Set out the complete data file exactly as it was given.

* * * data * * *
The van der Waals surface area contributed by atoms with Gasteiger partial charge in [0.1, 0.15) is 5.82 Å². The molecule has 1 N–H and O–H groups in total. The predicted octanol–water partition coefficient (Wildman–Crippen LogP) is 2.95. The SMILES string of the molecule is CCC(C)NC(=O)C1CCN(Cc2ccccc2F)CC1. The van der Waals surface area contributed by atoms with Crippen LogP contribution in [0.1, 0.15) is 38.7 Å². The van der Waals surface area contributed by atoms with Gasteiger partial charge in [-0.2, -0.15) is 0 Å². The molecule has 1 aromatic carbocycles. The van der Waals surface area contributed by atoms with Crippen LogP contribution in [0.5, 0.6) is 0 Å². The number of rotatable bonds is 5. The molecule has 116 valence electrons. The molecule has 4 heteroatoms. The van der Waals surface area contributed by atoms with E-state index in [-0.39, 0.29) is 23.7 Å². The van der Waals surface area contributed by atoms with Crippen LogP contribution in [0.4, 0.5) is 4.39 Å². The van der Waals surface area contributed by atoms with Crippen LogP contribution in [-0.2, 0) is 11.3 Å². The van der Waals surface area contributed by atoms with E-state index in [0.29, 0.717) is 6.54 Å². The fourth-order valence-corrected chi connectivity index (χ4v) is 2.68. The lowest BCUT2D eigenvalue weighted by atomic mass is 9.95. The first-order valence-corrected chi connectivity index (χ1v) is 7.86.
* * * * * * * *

The van der Waals surface area contributed by atoms with Gasteiger partial charge in [0.1, 0.15) is 5.82 Å². The molecule has 1 N–H and O–H groups in total. The predicted octanol–water partition coefficient (Wildman–Crippen LogP) is 2.95. The SMILES string of the molecule is CCC(C)NC(=O)C1CCN(Cc2ccccc2F)CC1. The van der Waals surface area contributed by atoms with Crippen LogP contribution in [0.1, 0.15) is 38.7 Å². The van der Waals surface area contributed by atoms with Gasteiger partial charge in [-0.2, -0.15) is 0 Å². The molecule has 1 aromatic carbocycles. The van der Waals surface area contributed by atoms with Crippen LogP contribution in [0.5, 0.6) is 0 Å². The number of rotatable bonds is 5. The molecule has 116 valence electrons. The molecule has 4 heteroatoms. The van der Waals surface area contributed by atoms with E-state index in [-0.39, 0.29) is 23.7 Å². The van der Waals surface area contributed by atoms with Crippen LogP contribution in [0.4, 0.5) is 4.39 Å². The van der Waals surface area contributed by atoms with Crippen LogP contribution in [-0.2, 0) is 11.3 Å². The van der Waals surface area contributed by atoms with E-state index in [0.29, 0.717) is 6.54 Å². The fourth-order valence-corrected chi connectivity index (χ4v) is 2.68. The lowest BCUT2D eigenvalue weighted by atomic mass is 9.95. The first-order valence-corrected chi connectivity index (χ1v) is 7.86.